BBC backlash as Scottish indy row dragged into Queen death coverage

Scotland independence: King 'will be head of state' says MSP

We use your sign-up to provide content in ways you’ve consented to and to improve our understanding of you. This may include adverts from us and 3rd parties based on our understanding. You can unsubscribe at any time. More info

The BBC has sparked outrage after being accused of politicising King Charles to promote a pro-Scottish independence narrative. Scottish Secretary and former Prime Minister Gordon Brown are both claimed to have been left incensed by a broadcast from Monday night.

The evening’s News at Ten included a report by special correspondent Alan Little on Scotland’s place in the United Kingdom.

It suggested Scotland no longer felt as connected to the union as it once did.

The report went on to speculate Scotland could vote for independence under the rule of King Charles III.

Monday saw mourners in Edinburgh queue for up to 12 hours to pay their respects to the Queen as she lay in state in the Scottish capital for 24 hours before being moved to London.

Scots lined the Royal Mile to say goodbye as her coffin was driven up the street in the Scottish capital to the city’s St Giles Cathedral.

She was moved to Edinburgh after dying at her Scottish residence of Balmoral.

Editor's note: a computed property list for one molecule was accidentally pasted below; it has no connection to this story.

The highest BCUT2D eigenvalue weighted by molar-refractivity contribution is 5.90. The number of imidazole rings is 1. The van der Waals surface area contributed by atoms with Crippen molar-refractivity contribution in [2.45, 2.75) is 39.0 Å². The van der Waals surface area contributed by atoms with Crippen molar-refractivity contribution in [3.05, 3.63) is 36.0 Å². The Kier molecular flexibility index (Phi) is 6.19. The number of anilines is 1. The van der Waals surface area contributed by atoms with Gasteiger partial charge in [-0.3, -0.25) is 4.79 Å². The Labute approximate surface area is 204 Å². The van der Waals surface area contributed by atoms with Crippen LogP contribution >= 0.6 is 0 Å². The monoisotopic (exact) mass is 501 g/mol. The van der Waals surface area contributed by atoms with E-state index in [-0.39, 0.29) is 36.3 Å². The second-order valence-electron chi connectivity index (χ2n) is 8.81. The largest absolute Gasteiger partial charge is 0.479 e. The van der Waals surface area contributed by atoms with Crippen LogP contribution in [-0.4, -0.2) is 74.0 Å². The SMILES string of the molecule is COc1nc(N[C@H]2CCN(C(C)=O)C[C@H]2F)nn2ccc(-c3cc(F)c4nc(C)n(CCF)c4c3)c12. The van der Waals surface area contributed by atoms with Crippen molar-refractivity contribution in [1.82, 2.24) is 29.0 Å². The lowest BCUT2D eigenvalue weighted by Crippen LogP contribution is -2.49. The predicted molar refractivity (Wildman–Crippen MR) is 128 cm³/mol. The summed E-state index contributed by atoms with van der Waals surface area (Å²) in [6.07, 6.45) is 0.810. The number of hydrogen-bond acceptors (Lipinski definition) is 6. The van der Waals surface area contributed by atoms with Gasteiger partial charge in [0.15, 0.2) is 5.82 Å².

Thousands queued outside to enter the cathedral, with people continuing to pay their respects through the night.

Reporting on the scenes, the BBC’s Alan Little said Scotland had been “diverging from the rest of the UK politically for 40 years”.

He said support for independence is “as high as it’s ever been”.

The reporter went on to add the new monarch’s reign may be remembered for the “eventual dissolution of the United Kingdom itself”.

National memorial for Queen could be built in Scotland for monarch [INSIGHT]
Meghan’s biographer red-faced after ‘string of blunders’ [WATCH]
Man, 38, charged for ‘holding eggs near Queen’s coffin’ [UPDATE]

A source close to Mr Jack told The Telegraph the coverage was “outrageous”.

They said: “The monarchy transcends the Union.

“The Union of the Crowns in 1603 was more than a century before the political union in 1707.

“The BBC should really not be introducing the independence debate into the Queen’s death – there’s no link.”

Meanwhile, Mr Brown is also reported to have expressed his anger at the claims.

A poll of 1,133 Scots conducted by Panelbase last month found that if there was a new referendum on Scottish independence, 51 percent would vote to remain in the UK, while 49 percent would vote to leave.

The findings suggest there is significantly less support for independence than in October 2020 when a record 58 percent wanted to break up the country. has contacted the BBC for comment.

Source: Read Full Article